Aug 24 2018

Sea Turtle CSI At Its Best

By Mary Pringle for The Island Eye News

Genetic sample from Isle of Palms beach.
(Photo by Barb Bergwerf).

One of the most interesting things we get to do as Turtle Team members is to investigate the “scene of the crime” where a turtle has laid her eggs on the beach. We study the field signs to see where the eggs might be hidden, and we find out as much about her as we can from these signs left behind. For the last nine years we have also taken a sample of each individual female’s DNA which is an empty egg shell placed in a vial of alcohol with the year, the code assigned the beach (PLM or SUL for us) and the nest number which correlates to those in the central database of nests recorded online by us in

These genetic samples are picked up statewide by someone from the South Carolina Department of Natural Resources and transported to Dr. Brian Shamblin at the University of Georgia where they are analyzed. The results tell us:

  • How many clutches of eggs does each nesting female lay in a year?
  • Is the female nesting on more than one beach?
  • How far apart are her nests?
  • How many turtles are nesting in more than one state?
  • How often does each turtle nest: every 2 years, 3 years, 4 or more years?
  • How precisely does a daughter return to her hatching site to lay eggs?
  • For more specific information go to: genetics.pdf. With thousands of samples to read from multiple states, it takes a while for these results to be read, but we have started to receive some interesting facts about the females that have visited us this year.
  1. Our LEATHERBACK turtle who laid IOP Nest #3 on May 29 in Wild Dunes had also nested on May 18 on Lighthouse Island in the Cape Romain area. And after our nest she went to Morris Island and laid again on June 11. This is the first record of a sample from her anywhere. She could be young and just starting to reproduce or she just may not have nested in NC, SC or GA before. There are so many nests in FL that she could have nested there, but no sample from her was analyzed.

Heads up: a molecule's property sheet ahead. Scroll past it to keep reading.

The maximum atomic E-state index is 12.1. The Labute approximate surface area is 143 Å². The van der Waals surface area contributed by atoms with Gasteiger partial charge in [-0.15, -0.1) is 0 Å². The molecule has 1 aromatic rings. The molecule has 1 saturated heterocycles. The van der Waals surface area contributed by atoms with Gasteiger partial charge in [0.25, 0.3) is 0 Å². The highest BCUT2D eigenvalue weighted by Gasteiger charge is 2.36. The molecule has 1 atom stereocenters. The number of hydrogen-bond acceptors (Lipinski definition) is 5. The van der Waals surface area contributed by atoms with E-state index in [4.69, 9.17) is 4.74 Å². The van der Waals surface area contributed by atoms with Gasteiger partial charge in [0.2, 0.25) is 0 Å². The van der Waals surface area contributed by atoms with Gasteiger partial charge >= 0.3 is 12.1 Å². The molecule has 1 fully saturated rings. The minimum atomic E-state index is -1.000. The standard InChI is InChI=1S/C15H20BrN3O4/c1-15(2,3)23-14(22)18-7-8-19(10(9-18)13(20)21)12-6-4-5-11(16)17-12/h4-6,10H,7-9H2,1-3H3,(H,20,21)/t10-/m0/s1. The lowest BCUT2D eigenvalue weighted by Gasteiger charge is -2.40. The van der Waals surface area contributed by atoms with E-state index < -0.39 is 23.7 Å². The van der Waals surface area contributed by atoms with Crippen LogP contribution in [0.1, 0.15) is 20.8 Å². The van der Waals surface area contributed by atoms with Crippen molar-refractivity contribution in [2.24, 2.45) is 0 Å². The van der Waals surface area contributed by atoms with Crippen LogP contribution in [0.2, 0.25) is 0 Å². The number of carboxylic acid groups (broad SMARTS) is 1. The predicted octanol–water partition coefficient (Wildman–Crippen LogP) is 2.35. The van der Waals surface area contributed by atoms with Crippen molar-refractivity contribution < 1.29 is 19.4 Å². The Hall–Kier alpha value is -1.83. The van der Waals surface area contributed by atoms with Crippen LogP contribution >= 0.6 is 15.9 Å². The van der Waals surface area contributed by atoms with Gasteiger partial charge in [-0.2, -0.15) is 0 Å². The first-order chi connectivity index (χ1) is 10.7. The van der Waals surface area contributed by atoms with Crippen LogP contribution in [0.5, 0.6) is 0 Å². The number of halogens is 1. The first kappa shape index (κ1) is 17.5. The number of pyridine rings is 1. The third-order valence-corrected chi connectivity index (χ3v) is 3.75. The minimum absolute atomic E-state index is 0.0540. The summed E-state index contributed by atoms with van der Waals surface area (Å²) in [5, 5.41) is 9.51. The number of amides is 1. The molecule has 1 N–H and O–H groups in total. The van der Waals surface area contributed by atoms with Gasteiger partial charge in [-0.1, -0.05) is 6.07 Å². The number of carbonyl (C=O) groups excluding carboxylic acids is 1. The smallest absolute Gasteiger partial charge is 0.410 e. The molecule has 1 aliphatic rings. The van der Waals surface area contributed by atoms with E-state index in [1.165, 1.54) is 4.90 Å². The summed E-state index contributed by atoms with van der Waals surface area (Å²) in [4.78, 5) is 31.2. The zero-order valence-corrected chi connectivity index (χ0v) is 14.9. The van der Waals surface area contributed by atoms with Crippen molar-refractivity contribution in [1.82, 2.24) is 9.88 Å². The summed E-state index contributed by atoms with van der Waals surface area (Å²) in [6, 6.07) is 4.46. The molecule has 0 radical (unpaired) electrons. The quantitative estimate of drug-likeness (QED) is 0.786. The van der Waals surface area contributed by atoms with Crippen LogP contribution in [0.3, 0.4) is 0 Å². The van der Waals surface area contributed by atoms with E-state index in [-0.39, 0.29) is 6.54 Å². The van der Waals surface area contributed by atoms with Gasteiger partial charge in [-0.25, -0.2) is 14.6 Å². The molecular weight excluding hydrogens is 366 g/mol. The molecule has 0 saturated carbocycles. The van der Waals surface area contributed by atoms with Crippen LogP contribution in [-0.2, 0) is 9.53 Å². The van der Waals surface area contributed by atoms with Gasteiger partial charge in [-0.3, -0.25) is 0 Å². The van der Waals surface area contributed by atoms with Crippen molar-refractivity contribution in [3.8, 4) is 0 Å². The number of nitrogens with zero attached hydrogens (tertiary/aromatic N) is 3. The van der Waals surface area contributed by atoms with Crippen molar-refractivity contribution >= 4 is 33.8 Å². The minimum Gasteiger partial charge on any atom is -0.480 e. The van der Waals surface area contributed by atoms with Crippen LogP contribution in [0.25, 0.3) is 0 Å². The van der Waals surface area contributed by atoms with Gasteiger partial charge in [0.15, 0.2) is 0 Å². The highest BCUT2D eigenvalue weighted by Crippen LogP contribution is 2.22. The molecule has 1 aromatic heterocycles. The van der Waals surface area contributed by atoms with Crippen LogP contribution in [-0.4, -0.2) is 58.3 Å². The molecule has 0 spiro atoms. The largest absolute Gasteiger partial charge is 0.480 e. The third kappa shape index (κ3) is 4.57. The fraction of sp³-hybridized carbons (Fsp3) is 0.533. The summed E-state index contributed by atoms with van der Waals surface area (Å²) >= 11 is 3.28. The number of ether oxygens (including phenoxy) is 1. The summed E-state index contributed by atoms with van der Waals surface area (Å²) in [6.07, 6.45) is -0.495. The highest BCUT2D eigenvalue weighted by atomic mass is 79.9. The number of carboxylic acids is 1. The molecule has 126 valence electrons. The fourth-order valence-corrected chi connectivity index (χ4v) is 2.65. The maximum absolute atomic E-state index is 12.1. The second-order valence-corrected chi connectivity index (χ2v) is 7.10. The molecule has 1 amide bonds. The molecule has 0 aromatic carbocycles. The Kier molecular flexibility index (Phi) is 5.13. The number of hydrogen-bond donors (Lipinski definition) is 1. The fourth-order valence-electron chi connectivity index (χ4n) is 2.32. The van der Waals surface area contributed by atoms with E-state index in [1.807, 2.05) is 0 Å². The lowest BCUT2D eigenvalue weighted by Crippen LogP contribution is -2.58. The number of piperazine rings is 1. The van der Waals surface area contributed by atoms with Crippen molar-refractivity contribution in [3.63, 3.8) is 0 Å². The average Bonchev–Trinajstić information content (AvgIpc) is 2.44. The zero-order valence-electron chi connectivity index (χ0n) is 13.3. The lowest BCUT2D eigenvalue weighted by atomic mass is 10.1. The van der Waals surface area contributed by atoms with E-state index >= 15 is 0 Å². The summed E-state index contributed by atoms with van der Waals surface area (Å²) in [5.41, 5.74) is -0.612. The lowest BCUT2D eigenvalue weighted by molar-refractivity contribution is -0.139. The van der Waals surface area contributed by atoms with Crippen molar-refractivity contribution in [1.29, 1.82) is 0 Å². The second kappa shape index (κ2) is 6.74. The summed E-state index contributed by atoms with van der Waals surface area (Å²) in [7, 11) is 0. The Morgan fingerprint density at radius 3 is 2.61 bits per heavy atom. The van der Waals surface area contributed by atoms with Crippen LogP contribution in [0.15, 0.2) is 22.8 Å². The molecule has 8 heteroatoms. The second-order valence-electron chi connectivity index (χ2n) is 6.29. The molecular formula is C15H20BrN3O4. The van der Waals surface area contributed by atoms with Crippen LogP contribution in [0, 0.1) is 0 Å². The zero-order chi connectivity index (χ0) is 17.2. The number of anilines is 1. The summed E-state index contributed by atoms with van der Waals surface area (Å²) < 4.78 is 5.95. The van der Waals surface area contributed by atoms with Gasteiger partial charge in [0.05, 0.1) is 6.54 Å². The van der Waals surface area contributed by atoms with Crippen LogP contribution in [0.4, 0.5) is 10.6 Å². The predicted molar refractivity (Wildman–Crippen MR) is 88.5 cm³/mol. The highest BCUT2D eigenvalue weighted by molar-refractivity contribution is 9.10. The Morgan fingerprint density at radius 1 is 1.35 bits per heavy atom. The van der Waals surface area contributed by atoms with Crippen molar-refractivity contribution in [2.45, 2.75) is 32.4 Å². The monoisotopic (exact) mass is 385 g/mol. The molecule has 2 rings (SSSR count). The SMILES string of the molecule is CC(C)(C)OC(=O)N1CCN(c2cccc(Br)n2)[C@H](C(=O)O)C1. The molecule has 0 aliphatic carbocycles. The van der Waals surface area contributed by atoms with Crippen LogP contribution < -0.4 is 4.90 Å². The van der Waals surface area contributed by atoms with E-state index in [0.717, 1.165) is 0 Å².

2. Loggerhead #4417 who laid Nest #1 on Sullivan’s Island near Station 28 ½ on May 27 has really gotten around, having nested mostly in the Georgetown area in 2012 and 2015 at Huntington Beach State Park, Litchfield Beach, Sand Island as well as Bull Island.
  3. Loggerhead #788 is a veteran. She has been recorded nesting 20 times and 19 of these have been in the Cape Romain National Wildlife Refuge except she slipped up and laid IOP’s Nest #1 at the 1B Beach Access Path on May 19. She was probably on her way “home” to Cape Island because all of her subsequent 2018 nests have been there.
  4. Loggerhead #5539 laid Nest #2 on IOP at 38th Ave. on May 22. She is a mystery girl having only been known to nest once before on Cape Hatteras, NC in 2012. We don’t know where she’s been, but we are glad to welcome her here.
  5. Loggerhead #11080 is probably a young female who is nesting for the first time this year – no previous records on her. She laid Nest #4 near 4th Ave. on the IOP on June 3 and then nested again on June 17 at Botany Bay near Edisto.
  6. Loggerhead #1415, another seasoned nester, has 19 recorded nests and always nests in even years, laying many eggs every two years in 2010, 2012, 2014, 2016 and now in 2018. In early years of this decade she visited Kiawah, Folly and Seabrook. But more recently she has favored us with 6 nests. But like so many others she really prefers Cape Island. She laid IOP Nest #5 on June 5 near 8th Ave.

Dr. Shamblin has told us that there is a female laying eggs at Cape Romain where the majority of SC Loggerheads nest who has 12 daughters and 4 granddaughters also nesting, some near her and some not. This is pretty remarkable since it takes each one 25-30 years to reach sexual maturity and only 1 in 1,000 survive to do so.

Mary Pringle has been the Project Leader for the Isle of Palms/ Sullivan’s Island Turtle Team since 2000. It is one of about 30 nest protection projects under the South Carolina Department of Natural Resources. She is also on the Sea Turtle Stranding and Salvage Network.

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